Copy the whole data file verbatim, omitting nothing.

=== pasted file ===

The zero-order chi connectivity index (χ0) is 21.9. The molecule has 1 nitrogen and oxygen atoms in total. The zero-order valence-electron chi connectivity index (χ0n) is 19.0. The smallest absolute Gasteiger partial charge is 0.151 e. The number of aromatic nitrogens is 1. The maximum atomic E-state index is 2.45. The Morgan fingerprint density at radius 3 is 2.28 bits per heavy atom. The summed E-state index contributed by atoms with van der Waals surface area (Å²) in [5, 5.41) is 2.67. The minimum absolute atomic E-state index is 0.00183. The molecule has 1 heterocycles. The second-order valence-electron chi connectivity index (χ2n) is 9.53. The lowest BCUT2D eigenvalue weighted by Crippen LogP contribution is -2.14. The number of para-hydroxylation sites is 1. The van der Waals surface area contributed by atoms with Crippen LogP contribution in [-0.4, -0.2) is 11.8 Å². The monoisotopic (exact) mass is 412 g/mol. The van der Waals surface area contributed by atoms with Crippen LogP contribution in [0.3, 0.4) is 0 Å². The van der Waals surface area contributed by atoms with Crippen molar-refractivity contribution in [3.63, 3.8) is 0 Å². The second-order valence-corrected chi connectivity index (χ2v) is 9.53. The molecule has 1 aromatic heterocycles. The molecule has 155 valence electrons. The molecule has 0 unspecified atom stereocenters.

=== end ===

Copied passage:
The zero-order chi connectivity index (χ0) is 21.9. The molecule has 1 nitrogen and oxygen atoms in total. The zero-order valence-electron chi connectivity index (χ0n) is 19.0. The smallest absolute Gasteiger partial charge is 0.151 e. The number of aromatic nitrogens is 1. The maximum atomic E-state index is 2.45. The Morgan fingerprint density at radius 3 is 2.28 bits per heavy atom. The summed E-state index contributed by atoms with van der Waals surface area (Å²) in [5, 5.41) is 2.67. The minimum absolute atomic E-state index is 0.00183. The molecule has 1 heterocycles. The second-order valence-electron chi connectivity index (χ2n) is 9.53. The lowest BCUT2D eigenvalue weighted by Crippen LogP contribution is -2.14. The number of para-hydroxylation sites is 1. The van der Waals surface area contributed by atoms with Crippen LogP contribution in [-0.4, -0.2) is 11.8 Å². The monoisotopic (exact) mass is 412 g/mol. The van der Waals surface area contributed by atoms with Crippen LogP contribution in [0.3, 0.4) is 0 Å². The van der Waals surface area contributed by atoms with Crippen molar-refractivity contribution in [3.63, 3.8) is 0 Å². The second-order valence-corrected chi connectivity index (χ2v) is 9.53. The molecule has 1 aromatic heterocycles. The molecule has 155 valence electrons. The molecule has 0 unspecified atom stereocenters.